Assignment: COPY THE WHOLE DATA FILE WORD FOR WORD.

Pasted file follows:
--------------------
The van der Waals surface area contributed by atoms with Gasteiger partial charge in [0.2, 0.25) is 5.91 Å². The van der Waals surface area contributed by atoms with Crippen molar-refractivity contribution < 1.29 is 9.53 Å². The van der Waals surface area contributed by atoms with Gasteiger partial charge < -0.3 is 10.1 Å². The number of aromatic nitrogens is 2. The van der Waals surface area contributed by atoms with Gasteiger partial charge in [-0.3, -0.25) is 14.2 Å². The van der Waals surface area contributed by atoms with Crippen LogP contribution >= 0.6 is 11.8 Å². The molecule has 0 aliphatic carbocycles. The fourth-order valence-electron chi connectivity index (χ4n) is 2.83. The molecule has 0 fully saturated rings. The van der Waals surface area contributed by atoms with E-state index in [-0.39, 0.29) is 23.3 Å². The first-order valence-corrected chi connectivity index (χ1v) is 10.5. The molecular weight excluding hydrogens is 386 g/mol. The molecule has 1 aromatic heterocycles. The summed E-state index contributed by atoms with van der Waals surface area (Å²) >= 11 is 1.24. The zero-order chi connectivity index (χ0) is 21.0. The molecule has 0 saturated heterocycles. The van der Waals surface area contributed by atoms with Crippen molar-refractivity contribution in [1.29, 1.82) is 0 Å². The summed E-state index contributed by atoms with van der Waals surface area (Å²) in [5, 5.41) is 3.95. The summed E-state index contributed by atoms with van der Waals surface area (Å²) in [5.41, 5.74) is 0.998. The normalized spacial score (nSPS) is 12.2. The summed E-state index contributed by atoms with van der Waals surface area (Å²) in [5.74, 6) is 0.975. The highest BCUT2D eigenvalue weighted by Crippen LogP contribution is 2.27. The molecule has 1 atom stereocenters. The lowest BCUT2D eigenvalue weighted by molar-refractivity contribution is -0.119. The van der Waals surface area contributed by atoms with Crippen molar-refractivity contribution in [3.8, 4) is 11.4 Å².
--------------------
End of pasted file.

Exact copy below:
The van der Waals surface area contributed by atoms with Gasteiger partial charge in [0.2, 0.25) is 5.91 Å². The van der Waals surface area contributed by atoms with Crippen molar-refractivity contribution < 1.29 is 9.53 Å². The van der Waals surface area contributed by atoms with Gasteiger partial charge < -0.3 is 10.1 Å². The number of aromatic nitrogens is 2. The van der Waals surface area contributed by atoms with Gasteiger partial charge in [-0.3, -0.25) is 14.2 Å². The van der Waals surface area contributed by atoms with Crippen LogP contribution >= 0.6 is 11.8 Å². The molecule has 0 aliphatic carbocycles. The fourth-order valence-electron chi connectivity index (χ4n) is 2.83. The molecule has 0 fully saturated rings. The van der Waals surface area contributed by atoms with E-state index in [-0.39, 0.29) is 23.3 Å². The first-order valence-corrected chi connectivity index (χ1v) is 10.5. The molecular weight excluding hydrogens is 386 g/mol. The molecule has 1 aromatic heterocycles. The summed E-state index contributed by atoms with van der Waals surface area (Å²) >= 11 is 1.24. The zero-order chi connectivity index (χ0) is 21.0. The molecule has 0 saturated heterocycles. The van der Waals surface area contributed by atoms with Crippen molar-refractivity contribution in [1.29, 1.82) is 0 Å². The summed E-state index contributed by atoms with van der Waals surface area (Å²) in [5, 5.41) is 3.95. The summed E-state index contributed by atoms with van der Waals surface area (Å²) in [5.41, 5.74) is 0.998. The normalized spacial score (nSPS) is 12.2. The summed E-state index contributed by atoms with van der Waals surface area (Å²) in [5.74, 6) is 0.975. The highest BCUT2D eigenvalue weighted by Crippen LogP contribution is 2.27. The molecule has 1 atom stereocenters. The lowest BCUT2D eigenvalue weighted by molar-refractivity contribution is -0.119. The van der Waals surface area contributed by atoms with Crippen molar-refractivity contribution in [3.8, 4) is 11.4 Å².